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Background Cannabis has been used worldwide for centuries for industrial, recreational and medicinal use, however, to date no successful attempts at editing genes involved in cannabinoid biosynthesis have been reported. This study proposes and develops an in silico best practices approach for the design and implementation of genome editing technologies in cannabis to target all genes involved in cannabinoid biosynthesis. Results A large dataset of reference genomes was accessed and mined to determine copy number variation and associated SNP variants for optimum target edit sites for genotype independent editing. Copy number variance and highly polymorphic gene sequences exist in the genome making genome editing using CRISPR, Zinc Fingers and TALENs technically difficult. Evaluation of allele or additional gene copies was determined through nucleotide and amino acid alignments with comparative sequence analysis performed. From determined gene copy number and presence of SNPs, multiple online CRISPR design tools were used to design sgRNA targeting every gene, accompanying allele and homologs throughout all involved pathways to create knockouts for further investigation. Universal sgRNA were designed for highly homologous sequences using MultiTargeter and visualised using Sequencher, creating unique sgRNA avoiding SNP and shared nucleotide locations targeting optimal edit sites. Conclusions Using this framework, the approach has wider applications to all plant species regardless of ploidy number or highly homologous gene sequences. Significance statement Using this framework, a best-practice approach to genome editing is possible in all plant species, including cannabis, delivering a comprehensive in silico evaluation of the cannabinoid pathway diversity from a large set of whole genome sequences. Identification of SNP variants across all genes could improve genome editing potentially leading to novel applications across multiple disciplines, including agriculture and medicine.
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The aim of this work was to validate a high-performance liquid chromatography (HPLC) method for determination of the stability of cannabidiol, ∆9-tetrahydrocannabinol, and cannabinol. Furthermore, degradation kinetics were also investigated. Five stress conditions—acid degradation, alkaline degradation, oxidation, thermal degradation, and photodegradation—were evaluated. The results showed that the HPLC method had a linear response (R2 ≥ 0.9999) in the test range of 1–200 μg/mL. The method was specific, precise, and accurate. The limits of both detection and quantitation are also reported. According to the stress test, the three cannabinoids (cannabidiol, ∆9-tetrahydrocannabinol, cannabinol) were stable during exposure to a range of thermal conditions for 24 h. They were unstable when being subjected to acid conditions; cannabidiol under alkaline conditions was extremely unstable. Degradation kinetic analysis demonstrated that the compounds remained at a level of approximately 8% after 5 h, and approached a first-order reaction (R2 = 0.9930) with a rate constant of − 0.5057 h− 1. In summary, the obtained data can be used as a guide for the formulation development of cannabis products in order to maintain their active compounds as well as their activities.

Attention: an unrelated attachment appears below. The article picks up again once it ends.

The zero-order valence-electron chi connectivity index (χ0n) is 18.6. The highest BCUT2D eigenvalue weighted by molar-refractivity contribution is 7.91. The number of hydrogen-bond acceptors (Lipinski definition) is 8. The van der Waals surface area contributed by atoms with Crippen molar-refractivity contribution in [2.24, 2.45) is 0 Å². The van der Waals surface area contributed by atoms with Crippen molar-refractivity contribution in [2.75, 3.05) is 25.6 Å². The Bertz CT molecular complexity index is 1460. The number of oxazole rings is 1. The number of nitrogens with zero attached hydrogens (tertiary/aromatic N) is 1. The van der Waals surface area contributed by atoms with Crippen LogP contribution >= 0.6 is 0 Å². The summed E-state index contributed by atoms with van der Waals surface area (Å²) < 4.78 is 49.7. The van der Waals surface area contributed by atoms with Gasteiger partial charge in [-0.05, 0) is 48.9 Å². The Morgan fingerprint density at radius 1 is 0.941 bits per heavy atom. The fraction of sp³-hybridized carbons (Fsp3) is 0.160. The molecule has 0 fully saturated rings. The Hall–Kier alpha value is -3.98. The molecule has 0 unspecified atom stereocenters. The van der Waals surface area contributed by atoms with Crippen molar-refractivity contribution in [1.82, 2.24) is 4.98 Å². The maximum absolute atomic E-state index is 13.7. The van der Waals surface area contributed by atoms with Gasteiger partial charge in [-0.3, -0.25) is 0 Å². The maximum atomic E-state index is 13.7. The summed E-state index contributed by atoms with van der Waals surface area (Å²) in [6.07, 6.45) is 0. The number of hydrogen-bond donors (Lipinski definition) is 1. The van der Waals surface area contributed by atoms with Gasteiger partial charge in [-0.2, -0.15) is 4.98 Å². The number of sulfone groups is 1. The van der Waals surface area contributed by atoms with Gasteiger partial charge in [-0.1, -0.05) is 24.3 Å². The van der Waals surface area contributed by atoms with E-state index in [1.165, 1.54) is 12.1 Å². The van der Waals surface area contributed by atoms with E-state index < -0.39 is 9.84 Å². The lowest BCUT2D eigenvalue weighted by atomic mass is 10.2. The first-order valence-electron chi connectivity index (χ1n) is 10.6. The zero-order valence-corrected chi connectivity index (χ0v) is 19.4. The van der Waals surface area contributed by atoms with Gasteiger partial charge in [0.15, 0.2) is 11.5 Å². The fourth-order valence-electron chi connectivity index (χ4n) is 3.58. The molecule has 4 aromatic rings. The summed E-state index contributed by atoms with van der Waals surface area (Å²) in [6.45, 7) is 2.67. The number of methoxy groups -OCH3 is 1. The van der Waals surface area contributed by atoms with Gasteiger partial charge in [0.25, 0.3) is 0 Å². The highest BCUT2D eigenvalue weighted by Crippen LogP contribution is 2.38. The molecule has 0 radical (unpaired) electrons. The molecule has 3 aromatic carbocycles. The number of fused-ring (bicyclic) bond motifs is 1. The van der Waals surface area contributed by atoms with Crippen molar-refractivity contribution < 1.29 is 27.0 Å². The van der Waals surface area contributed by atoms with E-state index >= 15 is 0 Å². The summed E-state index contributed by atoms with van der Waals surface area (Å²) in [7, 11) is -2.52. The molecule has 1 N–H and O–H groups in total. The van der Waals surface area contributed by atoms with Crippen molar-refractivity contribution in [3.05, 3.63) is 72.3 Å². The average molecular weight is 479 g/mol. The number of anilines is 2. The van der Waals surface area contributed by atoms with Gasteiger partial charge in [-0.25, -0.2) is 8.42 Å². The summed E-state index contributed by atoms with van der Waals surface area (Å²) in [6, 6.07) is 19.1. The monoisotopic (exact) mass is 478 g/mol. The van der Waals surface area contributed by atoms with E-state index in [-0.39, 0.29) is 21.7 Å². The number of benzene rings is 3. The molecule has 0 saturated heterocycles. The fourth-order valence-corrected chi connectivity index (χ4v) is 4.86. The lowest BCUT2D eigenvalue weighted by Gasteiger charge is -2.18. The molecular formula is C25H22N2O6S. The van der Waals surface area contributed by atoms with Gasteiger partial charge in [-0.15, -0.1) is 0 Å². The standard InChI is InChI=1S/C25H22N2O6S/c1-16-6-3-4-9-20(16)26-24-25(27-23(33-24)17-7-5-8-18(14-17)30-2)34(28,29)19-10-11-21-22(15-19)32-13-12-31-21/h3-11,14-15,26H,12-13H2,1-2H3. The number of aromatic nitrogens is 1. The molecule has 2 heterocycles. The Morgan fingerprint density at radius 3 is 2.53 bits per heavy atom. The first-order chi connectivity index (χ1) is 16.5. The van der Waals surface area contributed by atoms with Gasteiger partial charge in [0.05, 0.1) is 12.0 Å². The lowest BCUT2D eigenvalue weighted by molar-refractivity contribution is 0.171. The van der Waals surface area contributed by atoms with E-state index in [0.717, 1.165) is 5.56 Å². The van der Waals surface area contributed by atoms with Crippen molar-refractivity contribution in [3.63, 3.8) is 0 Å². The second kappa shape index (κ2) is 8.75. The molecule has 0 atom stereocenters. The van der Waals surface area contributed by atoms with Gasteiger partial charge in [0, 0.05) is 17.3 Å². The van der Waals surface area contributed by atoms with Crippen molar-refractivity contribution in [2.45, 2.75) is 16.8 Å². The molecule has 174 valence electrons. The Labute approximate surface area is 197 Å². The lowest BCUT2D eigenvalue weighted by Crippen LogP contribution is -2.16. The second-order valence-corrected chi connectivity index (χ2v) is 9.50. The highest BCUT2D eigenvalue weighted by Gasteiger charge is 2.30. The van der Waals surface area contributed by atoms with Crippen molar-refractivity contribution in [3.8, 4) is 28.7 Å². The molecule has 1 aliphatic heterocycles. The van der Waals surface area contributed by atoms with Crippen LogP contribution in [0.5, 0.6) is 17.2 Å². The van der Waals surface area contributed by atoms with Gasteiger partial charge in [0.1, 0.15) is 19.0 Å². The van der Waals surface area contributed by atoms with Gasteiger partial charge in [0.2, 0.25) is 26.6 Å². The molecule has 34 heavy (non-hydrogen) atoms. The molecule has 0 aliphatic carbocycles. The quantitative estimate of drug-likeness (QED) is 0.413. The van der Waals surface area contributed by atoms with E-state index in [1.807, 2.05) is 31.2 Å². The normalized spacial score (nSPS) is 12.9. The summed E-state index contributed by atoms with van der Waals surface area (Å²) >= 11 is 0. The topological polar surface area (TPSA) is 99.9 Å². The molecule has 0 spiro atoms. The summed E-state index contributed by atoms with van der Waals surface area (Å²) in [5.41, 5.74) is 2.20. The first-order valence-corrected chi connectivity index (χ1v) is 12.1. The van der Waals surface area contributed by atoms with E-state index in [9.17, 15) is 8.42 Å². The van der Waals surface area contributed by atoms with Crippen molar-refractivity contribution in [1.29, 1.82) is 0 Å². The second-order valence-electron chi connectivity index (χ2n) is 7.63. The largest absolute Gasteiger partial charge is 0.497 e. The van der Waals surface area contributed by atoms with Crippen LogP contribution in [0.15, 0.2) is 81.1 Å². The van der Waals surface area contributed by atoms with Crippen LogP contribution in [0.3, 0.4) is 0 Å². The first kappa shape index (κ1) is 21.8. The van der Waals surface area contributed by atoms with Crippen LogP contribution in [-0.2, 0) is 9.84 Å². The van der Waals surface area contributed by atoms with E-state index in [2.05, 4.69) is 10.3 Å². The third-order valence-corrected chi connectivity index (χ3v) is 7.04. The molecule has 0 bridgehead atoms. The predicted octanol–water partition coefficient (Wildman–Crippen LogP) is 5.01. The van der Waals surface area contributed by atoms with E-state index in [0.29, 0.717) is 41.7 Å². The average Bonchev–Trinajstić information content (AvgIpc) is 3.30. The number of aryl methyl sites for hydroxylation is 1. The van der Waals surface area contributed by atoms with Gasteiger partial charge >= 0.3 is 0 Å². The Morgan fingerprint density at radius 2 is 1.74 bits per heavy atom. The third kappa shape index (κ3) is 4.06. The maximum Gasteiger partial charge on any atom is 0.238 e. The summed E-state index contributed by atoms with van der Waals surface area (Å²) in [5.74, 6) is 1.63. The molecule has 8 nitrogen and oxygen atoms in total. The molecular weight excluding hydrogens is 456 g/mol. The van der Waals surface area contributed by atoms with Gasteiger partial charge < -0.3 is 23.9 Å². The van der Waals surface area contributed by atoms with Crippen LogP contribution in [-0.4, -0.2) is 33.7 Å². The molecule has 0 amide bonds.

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Over the last few years considerable attention has focused on cannabidiol (CBD), a major non-psychotropic constituent of Cannabis. In Part I of this review we present a condensed survey of the chemistry of CBD; in Part II, to be published later, we shall discuss the anti-convulsive, anti-anxiety, anti-psychotic, anti-nausea and anti-rheumatoid arthritic properties of CBD. CBD does not bind to the known cannabinoid receptors and its mechanism of action is yet unknown. In Part II we shall also present evidence that it is conceivable that, in part at least, its effects are due to its recently discovered inhibition of anandamide uptake and hydrolysis and to its anti-oxidative effect.
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The concentration of Δ9-tetrahydrocannabinol (THC) and cannabinol (CBN) in cannabis plant material (marijuana) of different varieties stored at room temperature (20-22°Celsius (C)) over a four-year period was determined. The percentage loss of THC was proportional to the storage time. On average, the concentration of THC in the plant material decreased by 16.6% ±7.4 of its original value after one year and 26.8% ±7.3, 34.5% ±7.6 and 41.4% ±6.5 after two, three and four years, respectively. A relationship between the concentration ratio of CBN to THC and the storage time was developed and could serve as a guide in determining the approximate age of a given marijuana sample stored at room temperature.